Wednesday, July 10, 2013

Stabilizing Blood Glucose

I was worried, while I was out of town that my little garden might have died from the heat but alas, instead, my flowers were blooming!

I'm starting to feel more rested. I had a fabulous 11 hour sleep last night. It was glor-eee-ous. Since I'm back and I have less than 10 days before my MRI I wanted to hit my restricted ketogenic diet hard, but my blood glucose numbers were wild. I don't know if being on the restricted ketogenic diet causes your body to become more sensitive to insulin or perhaps desensitizes you, but it has been insane. Before I headed out to Friday Harbor last week I had an episode where my blood glucose fell so low that I felt like I was having a seizure. We believe it was not a seizure though, just a severe hypoglycemic attack. It was very scary. Because of that episode, we decided that while on vacation I was not going to be fasting or restricting calories, or being nuts about food choices. As you know from the previous post, my body was all messed up from traveling and excessive excitement, so it's probably a good thing that I wasn't being crazy about my food too.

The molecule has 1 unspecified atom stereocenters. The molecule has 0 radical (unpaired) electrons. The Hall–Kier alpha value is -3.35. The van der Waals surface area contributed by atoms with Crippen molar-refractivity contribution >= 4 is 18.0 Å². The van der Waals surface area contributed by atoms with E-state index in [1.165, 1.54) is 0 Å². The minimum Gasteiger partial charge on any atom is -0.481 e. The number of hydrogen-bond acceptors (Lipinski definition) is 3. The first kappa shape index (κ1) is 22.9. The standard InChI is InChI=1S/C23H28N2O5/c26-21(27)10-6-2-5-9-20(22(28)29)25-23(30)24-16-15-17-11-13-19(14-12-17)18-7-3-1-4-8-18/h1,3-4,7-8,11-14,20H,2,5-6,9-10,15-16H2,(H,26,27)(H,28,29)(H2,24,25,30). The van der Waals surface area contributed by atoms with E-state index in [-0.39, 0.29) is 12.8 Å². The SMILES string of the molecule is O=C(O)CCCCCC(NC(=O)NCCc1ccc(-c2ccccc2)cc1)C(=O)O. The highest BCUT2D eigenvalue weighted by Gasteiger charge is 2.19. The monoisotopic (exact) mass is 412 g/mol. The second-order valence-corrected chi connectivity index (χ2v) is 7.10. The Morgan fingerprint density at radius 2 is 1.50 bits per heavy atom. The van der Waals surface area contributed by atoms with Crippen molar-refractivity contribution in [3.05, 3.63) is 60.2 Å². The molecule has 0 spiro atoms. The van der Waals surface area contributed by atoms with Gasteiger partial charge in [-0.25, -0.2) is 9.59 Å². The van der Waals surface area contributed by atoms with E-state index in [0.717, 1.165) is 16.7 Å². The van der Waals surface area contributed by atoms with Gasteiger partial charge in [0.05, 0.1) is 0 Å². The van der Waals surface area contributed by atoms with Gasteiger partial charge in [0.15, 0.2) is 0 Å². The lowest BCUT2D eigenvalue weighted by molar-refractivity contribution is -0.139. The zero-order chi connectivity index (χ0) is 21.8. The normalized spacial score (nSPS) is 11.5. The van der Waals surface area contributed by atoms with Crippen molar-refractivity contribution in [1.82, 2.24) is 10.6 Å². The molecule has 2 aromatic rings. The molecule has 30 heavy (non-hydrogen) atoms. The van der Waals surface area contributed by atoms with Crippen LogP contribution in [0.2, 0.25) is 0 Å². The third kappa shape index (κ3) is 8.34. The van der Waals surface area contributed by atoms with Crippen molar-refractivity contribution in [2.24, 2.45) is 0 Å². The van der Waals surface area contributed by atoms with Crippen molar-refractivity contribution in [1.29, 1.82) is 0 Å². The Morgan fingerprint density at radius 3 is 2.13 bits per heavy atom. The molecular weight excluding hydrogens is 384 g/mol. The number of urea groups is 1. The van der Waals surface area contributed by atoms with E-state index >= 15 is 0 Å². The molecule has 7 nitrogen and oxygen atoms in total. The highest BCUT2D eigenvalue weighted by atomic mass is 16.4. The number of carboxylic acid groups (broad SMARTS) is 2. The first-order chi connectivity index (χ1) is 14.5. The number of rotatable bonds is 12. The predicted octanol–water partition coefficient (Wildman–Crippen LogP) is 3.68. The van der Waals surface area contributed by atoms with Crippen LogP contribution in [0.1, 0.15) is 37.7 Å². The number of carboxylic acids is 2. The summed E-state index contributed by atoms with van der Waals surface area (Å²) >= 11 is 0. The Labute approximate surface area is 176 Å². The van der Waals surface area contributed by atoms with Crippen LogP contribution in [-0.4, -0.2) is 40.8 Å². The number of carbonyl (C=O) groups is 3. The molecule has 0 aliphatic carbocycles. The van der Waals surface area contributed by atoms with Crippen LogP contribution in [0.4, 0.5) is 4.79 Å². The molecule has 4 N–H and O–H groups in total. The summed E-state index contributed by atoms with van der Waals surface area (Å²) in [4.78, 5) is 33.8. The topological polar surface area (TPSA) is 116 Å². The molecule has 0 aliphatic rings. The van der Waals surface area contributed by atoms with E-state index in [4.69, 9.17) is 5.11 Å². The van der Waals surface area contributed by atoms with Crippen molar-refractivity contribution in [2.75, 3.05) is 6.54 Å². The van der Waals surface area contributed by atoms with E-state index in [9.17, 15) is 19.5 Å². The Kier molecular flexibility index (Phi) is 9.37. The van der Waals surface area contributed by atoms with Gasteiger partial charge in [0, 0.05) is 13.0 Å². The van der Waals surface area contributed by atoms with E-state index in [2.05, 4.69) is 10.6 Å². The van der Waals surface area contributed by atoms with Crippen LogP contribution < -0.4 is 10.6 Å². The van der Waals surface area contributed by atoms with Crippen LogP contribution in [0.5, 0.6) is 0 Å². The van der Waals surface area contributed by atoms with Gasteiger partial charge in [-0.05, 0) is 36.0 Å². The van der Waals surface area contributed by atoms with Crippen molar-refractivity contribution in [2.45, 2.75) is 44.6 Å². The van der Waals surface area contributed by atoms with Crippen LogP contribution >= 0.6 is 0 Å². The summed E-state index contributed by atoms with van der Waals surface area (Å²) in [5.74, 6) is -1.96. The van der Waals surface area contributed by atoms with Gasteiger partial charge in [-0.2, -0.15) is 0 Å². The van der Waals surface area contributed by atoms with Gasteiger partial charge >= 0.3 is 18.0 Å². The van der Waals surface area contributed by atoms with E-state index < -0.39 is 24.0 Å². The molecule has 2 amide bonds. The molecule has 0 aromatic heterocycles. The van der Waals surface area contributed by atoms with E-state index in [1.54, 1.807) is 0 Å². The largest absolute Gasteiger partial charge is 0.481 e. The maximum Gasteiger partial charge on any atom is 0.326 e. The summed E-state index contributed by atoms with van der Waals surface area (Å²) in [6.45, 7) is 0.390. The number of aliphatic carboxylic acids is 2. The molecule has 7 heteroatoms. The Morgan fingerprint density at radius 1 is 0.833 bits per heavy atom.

Yesterday, back on my regular plan, I was freezing and very dizzy. I wasn't even doing anything, I was sitting down. I quickly decided to check my blood glucose and it was 45. That is dangerously low. I was having problems thinking, it was confusing me to even work my blood glucose monitor - I couldn't figure out which end of pricker thing to draw blood. I immediately ate 2 ounces of nuts (that's quite a bit), and it caused a temporary rise of 13 points, then within moments I was back down to 51. I couldn't stabilize my numbers for the life of me. Worried I was going to endure a hypoglycemic seizure, I ate half of a banana (definitely not ketogenic). I don't know what's going on in my body, but this tumor killing blood glucose range of 55-65 for Seyfried is very, very tricky. And if you're not careful, it can be dangerous.